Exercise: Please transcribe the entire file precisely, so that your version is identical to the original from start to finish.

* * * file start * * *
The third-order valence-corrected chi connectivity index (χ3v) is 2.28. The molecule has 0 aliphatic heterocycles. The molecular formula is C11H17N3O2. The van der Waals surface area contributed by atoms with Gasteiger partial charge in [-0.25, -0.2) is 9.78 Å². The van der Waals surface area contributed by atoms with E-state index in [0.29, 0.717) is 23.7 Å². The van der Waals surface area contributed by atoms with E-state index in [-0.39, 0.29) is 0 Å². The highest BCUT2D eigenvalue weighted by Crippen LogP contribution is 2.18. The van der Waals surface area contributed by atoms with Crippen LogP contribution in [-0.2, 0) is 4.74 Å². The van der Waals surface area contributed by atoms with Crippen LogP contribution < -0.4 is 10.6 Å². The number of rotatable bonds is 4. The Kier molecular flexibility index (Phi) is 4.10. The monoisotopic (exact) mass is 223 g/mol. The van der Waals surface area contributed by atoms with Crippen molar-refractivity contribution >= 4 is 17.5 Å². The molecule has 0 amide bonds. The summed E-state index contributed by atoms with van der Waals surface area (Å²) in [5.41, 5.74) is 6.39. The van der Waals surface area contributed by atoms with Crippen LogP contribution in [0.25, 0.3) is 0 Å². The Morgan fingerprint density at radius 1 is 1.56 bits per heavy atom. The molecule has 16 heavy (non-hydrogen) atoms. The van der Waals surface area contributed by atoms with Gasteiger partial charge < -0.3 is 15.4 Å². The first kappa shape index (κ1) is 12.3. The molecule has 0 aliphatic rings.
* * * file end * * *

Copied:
The third-order valence-corrected chi connectivity index (χ3v) is 2.28. The molecule has 0 aliphatic heterocycles. The molecular formula is C11H17N3O2. The van der Waals surface area contributed by atoms with Gasteiger partial charge in [-0.25, -0.2) is 9.78 Å². The van der Waals surface area contributed by atoms with E-state index in [0.29, 0.717) is 23.7 Å². The van der Waals surface area contributed by atoms with E-state index in [-0.39, 0.29) is 0 Å². The highest BCUT2D eigenvalue weighted by Crippen LogP contribution is 2.18. The van der Waals surface area contributed by atoms with Crippen LogP contribution in [-0.2, 0) is 4.74 Å². The van der Waals surface area contributed by atoms with Crippen LogP contribution < -0.4 is 10.6 Å². The number of rotatable bonds is 4. The Kier molecular flexibility index (Phi) is 4.10. The monoisotopic (exact) mass is 223 g/mol. The van der Waals surface area contributed by atoms with Crippen molar-refractivity contribution >= 4 is 17.5 Å². The molecule has 0 amide bonds. The summed E-state index contributed by atoms with van der Waals surface area (Å²) in [5.41, 5.74) is 6.39. The van der Waals surface area contributed by atoms with Crippen LogP contribution in [0.25, 0.3) is 0 Å². The Morgan fingerprint density at radius 1 is 1.56 bits per heavy atom. The molecule has 16 heavy (non-hydrogen) atoms. The van der Waals surface area contributed by atoms with Gasteiger partial charge < -0.3 is 15.4 Å². The first kappa shape index (κ1) is 12.3. The molecule has 0 aliphatic rings.